Sharpe ratio calculates the excess return for an investor over the risk-free return for a certain amount of risk. It is calculated as follows:
Sharpe ratio = (Return on Portfolio - Risk Free Return) / Standard Deviation of Portfolio
Return on Portfolio is the return that the investor generates on the portfolio of financial instruments which the investor is holding.
Risk Free Return is the return which can have earned by investing in zero risk instruments like a government security (g-sec).
Standard Deviation of Portfolio is the measure of the total risk of the portfolio.
Thus, a fund generating higher returns and the same standard deviation will have a higher sharpe ratio than a fund generating lower returns. It shows how much additional return can be earned by an investor by taking additional risk.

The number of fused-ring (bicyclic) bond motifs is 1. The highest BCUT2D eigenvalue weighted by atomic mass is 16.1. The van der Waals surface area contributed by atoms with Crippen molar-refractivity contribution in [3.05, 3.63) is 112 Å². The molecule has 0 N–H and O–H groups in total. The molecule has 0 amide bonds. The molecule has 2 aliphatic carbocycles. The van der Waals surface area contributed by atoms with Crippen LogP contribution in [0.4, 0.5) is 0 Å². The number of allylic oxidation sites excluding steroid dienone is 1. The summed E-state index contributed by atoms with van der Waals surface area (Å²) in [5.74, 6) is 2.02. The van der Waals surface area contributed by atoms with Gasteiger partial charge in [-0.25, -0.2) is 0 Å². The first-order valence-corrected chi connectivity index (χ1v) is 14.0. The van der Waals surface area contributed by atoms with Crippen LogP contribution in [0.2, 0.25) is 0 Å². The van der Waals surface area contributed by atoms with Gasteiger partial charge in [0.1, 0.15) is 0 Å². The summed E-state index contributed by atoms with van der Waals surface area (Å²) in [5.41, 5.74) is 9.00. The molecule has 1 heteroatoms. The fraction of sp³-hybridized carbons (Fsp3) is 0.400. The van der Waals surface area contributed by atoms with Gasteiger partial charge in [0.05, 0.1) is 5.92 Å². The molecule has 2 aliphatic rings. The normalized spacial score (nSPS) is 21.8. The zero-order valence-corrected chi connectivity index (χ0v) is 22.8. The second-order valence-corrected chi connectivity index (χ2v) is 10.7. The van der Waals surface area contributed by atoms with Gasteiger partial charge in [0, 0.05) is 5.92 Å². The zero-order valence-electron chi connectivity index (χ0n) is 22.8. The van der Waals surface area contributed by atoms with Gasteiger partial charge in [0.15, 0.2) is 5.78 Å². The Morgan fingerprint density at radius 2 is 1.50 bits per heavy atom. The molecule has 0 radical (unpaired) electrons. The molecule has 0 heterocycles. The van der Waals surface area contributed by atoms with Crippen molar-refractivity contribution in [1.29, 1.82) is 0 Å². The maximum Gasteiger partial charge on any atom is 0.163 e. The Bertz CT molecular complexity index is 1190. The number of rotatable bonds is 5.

Generally, portfolio diversification with majority of assets having lower risk or no risk will reduce the standard deviation and increase the sharpe ratio.
For Example: A fund managing Rs. 10 crores invests 30% in equities having an expected return of 20%, 20% in Fixed Income Securities having a return of 15% and remaining 50% in Bonds having a return of 10%. The standard deviation of the fund is 10%. Also the return on Treasury Bonds is 8%.
In the above case, the sharpe ratio can be calculated as follows:
Portfolio Return: (20%*0.3)+(15%*0.2)+(10%*0.5) = 14%
Sharpe Ratio = (14% - 8%) / 10% = 0.6
A lower sharpe ratio indicates lower returns at a higher risk and is considered unfavourable.